Season recap: Gordon’s 2014 effort deserved a much higher finish than the sixth place he garnered. He was eliminated in the third round of the playoffs after a 29th at Texas soiled two second-place finishes before and after that race. The event from Texas was memorable as Gordon, Brad Keselowski and Kevin Harvick got into a famous postrace brawl on pit road. Gordon had plenty of right to be upset as his involvement in an on-track incident that day cost him a shot at what would have been a final series title. Even so, the 2014 season was good for the No. 24 Chevrolet driver, who led the circuit in laps completed, average finish and top-10s. He also captured the checkered flag at Indy, a race that comes with one of the highest prize purses each year.


11. Carl Edwards (2008 season). Key stat rank: 2.58

Stats: 9 wins, 19 top-5s, 27 top-10s, avg. finish 9.5

Standings: Finished second

Season recap: Edwards stepped away from racing before anyone thought he would, but he gained plenty of fame, not only for winning 28 Cup Series races but for his customary backflip celebration. He was recognized as one of the finest athletes on the circuit, and his best season came in 2008, when he finished 69 points behind champion Jimmie Johnson. He won nine races that season, second only to Johnson’s 10 in 2007 for most this century. This included victories in three of the final four events, which nowadays would bring a title. But Johnson had built a big enough lead that even a race win at Homestead didn’t give Edwards a shot. He swept the races at Texas, and his biggest win of the season came in the Bristol night race in August. The driver of the No. 99 Ford was best on the circuit in fastest laps, top-15 laps, average finish, wins, top-5s and top-10s, but Johnson still took home the series title.


12. Greg Biffle (2005 season). Key stat rank: 2.63

Stats: 6 wins, 15 top-5s, 21 top-10s, avg. finish 11.89

Standings: Finished second

Season recap: Had Tony Stewart not enjoyed such a brilliant 2005 season, Biffle quite easily might have won a title and moved up higher than No. 12 on this list. In fact, Biffle won more races than Stewart did in ’05 with six, but the latter was simply more consistent and better in longer stretches than the No. 16 Roush Ford driver. In his 14-year Cup Series career, Biffle won 19 races, nearly one-third coming in his ’05 breakout season. The highlight win came at the season finale in Homestead, but he won at six tracks, a testament to how well his team was clicking.


13. Brad Keselowski (2014 season). Key stat rank: 2.65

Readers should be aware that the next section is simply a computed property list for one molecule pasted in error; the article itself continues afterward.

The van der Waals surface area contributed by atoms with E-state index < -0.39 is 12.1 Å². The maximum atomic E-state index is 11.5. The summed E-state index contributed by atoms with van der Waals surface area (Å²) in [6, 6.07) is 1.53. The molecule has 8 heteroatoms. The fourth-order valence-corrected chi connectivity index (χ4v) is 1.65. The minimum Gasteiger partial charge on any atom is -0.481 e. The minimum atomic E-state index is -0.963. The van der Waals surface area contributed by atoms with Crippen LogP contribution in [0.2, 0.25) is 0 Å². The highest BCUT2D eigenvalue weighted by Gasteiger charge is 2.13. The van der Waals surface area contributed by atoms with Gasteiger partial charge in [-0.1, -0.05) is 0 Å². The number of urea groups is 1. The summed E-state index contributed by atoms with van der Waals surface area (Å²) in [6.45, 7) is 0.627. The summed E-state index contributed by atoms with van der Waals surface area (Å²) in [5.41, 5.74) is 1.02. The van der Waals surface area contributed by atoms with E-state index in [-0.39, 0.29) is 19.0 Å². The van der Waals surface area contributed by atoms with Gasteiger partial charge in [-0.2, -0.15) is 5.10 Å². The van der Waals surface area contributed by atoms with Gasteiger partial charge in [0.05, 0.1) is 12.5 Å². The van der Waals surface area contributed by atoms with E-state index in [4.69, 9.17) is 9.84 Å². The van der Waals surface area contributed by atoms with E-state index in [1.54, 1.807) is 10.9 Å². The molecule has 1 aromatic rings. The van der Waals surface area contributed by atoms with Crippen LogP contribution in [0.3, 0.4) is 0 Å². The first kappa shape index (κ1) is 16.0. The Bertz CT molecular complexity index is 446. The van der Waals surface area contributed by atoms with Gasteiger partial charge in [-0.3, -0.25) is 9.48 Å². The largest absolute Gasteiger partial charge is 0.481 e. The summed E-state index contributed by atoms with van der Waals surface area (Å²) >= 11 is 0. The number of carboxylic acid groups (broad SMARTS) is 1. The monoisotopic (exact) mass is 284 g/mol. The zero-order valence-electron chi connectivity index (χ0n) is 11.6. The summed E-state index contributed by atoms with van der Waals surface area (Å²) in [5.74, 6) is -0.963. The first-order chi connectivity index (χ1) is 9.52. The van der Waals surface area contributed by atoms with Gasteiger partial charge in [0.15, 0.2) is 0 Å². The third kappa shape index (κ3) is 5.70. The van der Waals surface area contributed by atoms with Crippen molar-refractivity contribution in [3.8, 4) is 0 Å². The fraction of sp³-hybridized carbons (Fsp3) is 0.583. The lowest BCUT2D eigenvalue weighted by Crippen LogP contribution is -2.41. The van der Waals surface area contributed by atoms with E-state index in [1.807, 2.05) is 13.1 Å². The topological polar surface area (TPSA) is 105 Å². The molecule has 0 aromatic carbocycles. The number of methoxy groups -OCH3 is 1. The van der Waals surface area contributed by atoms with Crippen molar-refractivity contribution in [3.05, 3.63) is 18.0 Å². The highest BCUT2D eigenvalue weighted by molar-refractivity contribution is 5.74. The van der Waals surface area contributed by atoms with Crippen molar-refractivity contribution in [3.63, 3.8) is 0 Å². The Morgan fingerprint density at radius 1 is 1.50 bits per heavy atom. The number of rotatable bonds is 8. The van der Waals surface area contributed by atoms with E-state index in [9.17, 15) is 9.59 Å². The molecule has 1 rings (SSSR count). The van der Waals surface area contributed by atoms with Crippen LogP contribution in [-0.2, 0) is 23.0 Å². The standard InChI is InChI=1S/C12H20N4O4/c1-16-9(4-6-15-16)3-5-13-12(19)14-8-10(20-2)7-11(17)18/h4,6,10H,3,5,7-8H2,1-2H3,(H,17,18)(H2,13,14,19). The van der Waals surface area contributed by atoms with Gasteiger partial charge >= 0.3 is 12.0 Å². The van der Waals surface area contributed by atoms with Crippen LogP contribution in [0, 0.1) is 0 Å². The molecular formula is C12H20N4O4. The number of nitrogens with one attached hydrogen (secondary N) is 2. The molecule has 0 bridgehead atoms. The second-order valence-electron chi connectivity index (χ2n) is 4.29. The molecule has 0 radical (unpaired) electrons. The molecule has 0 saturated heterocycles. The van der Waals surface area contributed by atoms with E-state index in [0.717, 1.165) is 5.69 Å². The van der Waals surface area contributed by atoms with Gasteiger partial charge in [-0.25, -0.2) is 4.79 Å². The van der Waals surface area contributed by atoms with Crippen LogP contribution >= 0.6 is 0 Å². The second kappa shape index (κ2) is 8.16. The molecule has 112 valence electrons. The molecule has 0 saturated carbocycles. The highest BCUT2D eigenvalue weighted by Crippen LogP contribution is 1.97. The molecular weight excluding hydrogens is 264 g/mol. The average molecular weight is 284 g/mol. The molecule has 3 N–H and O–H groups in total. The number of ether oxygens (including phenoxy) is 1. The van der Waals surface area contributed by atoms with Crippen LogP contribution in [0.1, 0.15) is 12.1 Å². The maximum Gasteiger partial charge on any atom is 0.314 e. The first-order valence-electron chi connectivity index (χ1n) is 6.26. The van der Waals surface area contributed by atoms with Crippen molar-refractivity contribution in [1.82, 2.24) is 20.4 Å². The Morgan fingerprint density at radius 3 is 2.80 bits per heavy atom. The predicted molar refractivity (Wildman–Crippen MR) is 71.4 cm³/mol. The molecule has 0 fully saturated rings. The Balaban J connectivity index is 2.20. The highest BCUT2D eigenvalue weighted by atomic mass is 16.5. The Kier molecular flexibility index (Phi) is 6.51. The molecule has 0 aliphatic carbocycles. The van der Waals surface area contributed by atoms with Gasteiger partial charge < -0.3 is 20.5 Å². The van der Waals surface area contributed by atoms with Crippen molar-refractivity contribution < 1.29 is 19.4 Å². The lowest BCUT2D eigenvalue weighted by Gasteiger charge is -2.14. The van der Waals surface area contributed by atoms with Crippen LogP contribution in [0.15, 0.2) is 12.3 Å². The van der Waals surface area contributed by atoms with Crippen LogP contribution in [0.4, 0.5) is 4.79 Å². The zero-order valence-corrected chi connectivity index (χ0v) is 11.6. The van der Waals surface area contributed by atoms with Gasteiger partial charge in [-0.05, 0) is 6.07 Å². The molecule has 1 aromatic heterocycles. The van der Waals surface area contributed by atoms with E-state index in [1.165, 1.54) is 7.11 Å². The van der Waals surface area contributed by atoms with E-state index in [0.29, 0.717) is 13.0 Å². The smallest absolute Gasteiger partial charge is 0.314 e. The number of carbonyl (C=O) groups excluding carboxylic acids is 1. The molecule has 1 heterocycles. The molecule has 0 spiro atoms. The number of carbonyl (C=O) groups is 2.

Stats: 6 wins, 17 top-5s, 20 top-10s, avg. finish 12.64

Standings: Finished fifth

Season recap: Although Keselowski won the 2012 series championship in his No. 2 Penske Dodge, his 2014 season was actually better statistically. He won six races, as compared to five, led the circuit in top-5s and was the best qualifying driver that season. Keselowski was a force out of the gate, finishing third, third and first in the opening three races of the season. He enjoyed several other elite stretches, including three straight top-3s in June, wins in two of three races in July, back-to-back victories in September and an average finish of 3.3 in the final three events. His streaky nature cost him any shot at the title, however, as he mixed in six finishes of 30th or worse to negate that same number of checkered flags.


14. Martin Truex (2017 season). Key stat rank: 2.77

Stats: 8 wins, 19 top-5s, 26 top-10s, avg. finish 9.42

Standings: Won Cup Series championship

Season recap: Since the Average Running Position statistic was introduced to the public in ’06, the driver who holds the record at an amazing 6.83 is Truex in his 2017 championship season. It is the only title of Truex’s career to this point, but he was certainly deserving, a winner of eight races and series leader in a host of other key stats. These included fastest laps, top-15 laps, laps led, top-5s and top-10s. Besides the final race and championship win, the No. 78 Furniture Row Toyota driver won three other playoff races. He was also the undisputed king of 1.5-mile tracks, winning six times at those facilities, including a season sweep at Kansas.


15. Jimmie Johnson (2007 season). Key stat rank: 2.848

Stats: 10 wins, 20 top-5s, 24 top-10s, avg. finish 10.75

Standings: Won Cup Series championship

Season recap: Johnson’s final entry on our top-20 list is his 2007 championship effort, a season highlighted by a century- and career-best 10 wins for the seven-time champ. You would think that 10 victories would have made this Johnson’s finest season, but he offset it with five finishes of 37th or worse. It was almost like a win-or-bust season, as his victory total matched his other top-5 finishes. Other drivers in ’07 beat him in races finished, completed laps, average finish, top-5s and top-10s. Still, the highlight-laden title campaign included wins at eight tracks, with sweeps at Martinsville and Atlanta.